Each trustee is grappling with issues particular to their fund arising out of the implementation of the Stronger Super reforms. Earlier this month, the trustee of the Retail Employees Superannuation Trust (REST) resolved one such problem relating to director remuneration with the assistance of the Court.
REST appeared to be having difficulty finding suitably qualified and experienced persons to act as directors because its trust deed did not expressly permit the Trustee or its directors to be remunerated. Solving the problem required the resolution of a conflict of existing directors’ duties and their interests, and a conflict with one of its sponsoring organisations.
The judgment in Re Retail Employees Superannuation Pty Ltd  NSWSC 1681 (14 November 2013) describes an urgent application that was filed, heard and decided by the Duty Judge within three days.
This article summarises the case and discusses its broader implications for fund trustees and their directors. Director remuneration highlights the inherent conflict between trustee directors’ duties and interests. Trustees and directors need to review their governing rules, not only on remuneration but also as to how a trustee will meet the additional expenses and liabilities they are exposed to under Stronger Super.
Judicial advice is a valuable tool for trustees in managing risk and change in this challenging environment.
The trustee of REST applied for orders under the Trustee Act 1925 (NSW) (Trustee Act) that it ‘would be justified’ in amending the REST Trust Deed primarily to:
(a) entitle the Trustee and its directors to be paid a fee; and
(b) permit the appointment of independent directors.
The Trustee Act provides that a trustee may apply to the Court for an opinion, advice or direction on any question respecting the management or administration of the trust property, or respecting the interpretation of the trust instrument. It is known colloquially as ‘judicial advice’ and is provided for in Trustee Acts of each state and under the inherent jurisdiction of the Courts.
The Judge noted that:
(a) there was no power under the REST Trust Deed for the Trustee to be remunerated out of the fund;
(b) neither the directors nor the Trustee were being paid any remuneration;
(c) the obligations of the Trustee and its directors have increased significantly since REST was established in 1987;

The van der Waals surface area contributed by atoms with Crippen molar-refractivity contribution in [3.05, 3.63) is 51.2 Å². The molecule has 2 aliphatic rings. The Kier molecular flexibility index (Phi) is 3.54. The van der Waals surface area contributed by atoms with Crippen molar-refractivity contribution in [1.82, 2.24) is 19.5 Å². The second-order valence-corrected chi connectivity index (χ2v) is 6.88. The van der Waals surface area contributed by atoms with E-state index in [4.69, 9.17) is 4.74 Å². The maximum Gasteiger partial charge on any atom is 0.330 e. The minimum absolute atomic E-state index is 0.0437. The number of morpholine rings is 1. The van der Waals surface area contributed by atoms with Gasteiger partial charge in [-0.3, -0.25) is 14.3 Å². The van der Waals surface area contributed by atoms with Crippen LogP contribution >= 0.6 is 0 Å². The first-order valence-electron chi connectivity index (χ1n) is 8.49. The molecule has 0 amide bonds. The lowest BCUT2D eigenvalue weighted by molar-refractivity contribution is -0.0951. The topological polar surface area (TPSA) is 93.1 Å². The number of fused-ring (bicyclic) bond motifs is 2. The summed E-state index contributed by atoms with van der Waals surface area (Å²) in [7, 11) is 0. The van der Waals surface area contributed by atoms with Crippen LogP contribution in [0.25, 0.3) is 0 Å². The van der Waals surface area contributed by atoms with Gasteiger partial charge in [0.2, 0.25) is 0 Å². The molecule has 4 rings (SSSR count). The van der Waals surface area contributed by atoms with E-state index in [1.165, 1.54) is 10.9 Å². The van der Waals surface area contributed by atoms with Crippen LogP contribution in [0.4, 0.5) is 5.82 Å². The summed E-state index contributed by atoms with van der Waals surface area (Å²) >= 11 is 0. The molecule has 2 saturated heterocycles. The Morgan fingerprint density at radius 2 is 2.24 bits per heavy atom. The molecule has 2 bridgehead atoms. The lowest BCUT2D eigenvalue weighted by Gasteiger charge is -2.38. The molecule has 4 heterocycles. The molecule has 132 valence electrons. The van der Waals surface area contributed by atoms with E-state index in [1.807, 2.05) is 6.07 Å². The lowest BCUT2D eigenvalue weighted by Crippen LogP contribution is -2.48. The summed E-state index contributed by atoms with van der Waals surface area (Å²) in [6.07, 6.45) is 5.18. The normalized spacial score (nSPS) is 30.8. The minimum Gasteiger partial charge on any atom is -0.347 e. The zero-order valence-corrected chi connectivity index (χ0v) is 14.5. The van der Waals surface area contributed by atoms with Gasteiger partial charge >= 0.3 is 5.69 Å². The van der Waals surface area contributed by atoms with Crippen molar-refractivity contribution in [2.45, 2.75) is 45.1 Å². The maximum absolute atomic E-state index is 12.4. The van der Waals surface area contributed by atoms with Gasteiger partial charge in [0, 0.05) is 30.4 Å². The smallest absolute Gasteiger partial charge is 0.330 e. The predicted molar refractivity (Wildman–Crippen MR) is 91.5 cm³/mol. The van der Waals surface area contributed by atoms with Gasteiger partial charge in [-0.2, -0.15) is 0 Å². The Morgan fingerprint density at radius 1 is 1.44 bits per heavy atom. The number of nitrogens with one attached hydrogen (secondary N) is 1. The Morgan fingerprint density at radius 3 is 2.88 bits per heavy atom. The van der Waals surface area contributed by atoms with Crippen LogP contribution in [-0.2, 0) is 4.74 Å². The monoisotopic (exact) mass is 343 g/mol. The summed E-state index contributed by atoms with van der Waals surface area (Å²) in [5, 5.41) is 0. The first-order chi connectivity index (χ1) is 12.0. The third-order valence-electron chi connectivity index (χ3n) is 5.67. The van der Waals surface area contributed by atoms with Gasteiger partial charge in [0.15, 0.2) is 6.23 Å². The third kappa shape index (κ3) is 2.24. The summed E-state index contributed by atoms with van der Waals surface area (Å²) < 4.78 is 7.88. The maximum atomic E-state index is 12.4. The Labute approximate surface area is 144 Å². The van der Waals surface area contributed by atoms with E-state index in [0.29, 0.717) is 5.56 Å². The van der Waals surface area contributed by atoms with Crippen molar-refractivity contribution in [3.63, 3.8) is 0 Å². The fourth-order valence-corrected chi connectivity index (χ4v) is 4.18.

(d) REST has grown significantly in size;
(e) the Trustee and its directors spend significant time and effort performing their duties; and
(f) based on recent experience, the Trustee was concerned that it would become increasingly difficult to attract suitable directors due to the significant time required to be devoted to the performance of their obligations.
The Trustee had notified APRA and its sponsoring organisations of the proposed amendment and the court application. One of the sponsoring organisations objected to the directors receiving any remuneration, on the basis that ‘for industry super funds, directors of a Trustee should continue to provide their services on a gratuitous basis.’
Darke J approved the amendment and payment of reasonable remuneration, observing at :
The roles performed by, and the attendant responsibilities of, the directors are plainly considerable and call for a high level of diligence and expertise.
His Honour accepted the Trustee’s evidence that it was ‘generally accepted’ that directors of substantial trustees were entitled to remuneration and stated at :
The obligations which are cast upon such directors are significant, and even burdensome, and it is reasonable to expect that directors of the requisite quality will require remuneration.
His Honour also referred to a similar application in Cuesuper Pty Ltd  NSWSC 981 and stated:
In circumstances where the exercise by the trustee of its power of amendment pursuant to . . . the trust deed could give rise to questions of conflict between duties and personal interests, it is also sensible for the trustee to seek the direction of the Court pursuant to s 63 of the Act.
Most industry funds remunerate their directors and many made the necessary amendments to their trust deeds a number of years ago. REST may not have sought judicial advice but for the conflict with its sponsoring organisation. However, it was prudent to do so in any event particularly in light of statements by the Court when the then trustee of Cuesuper applied for similar advice in 2009.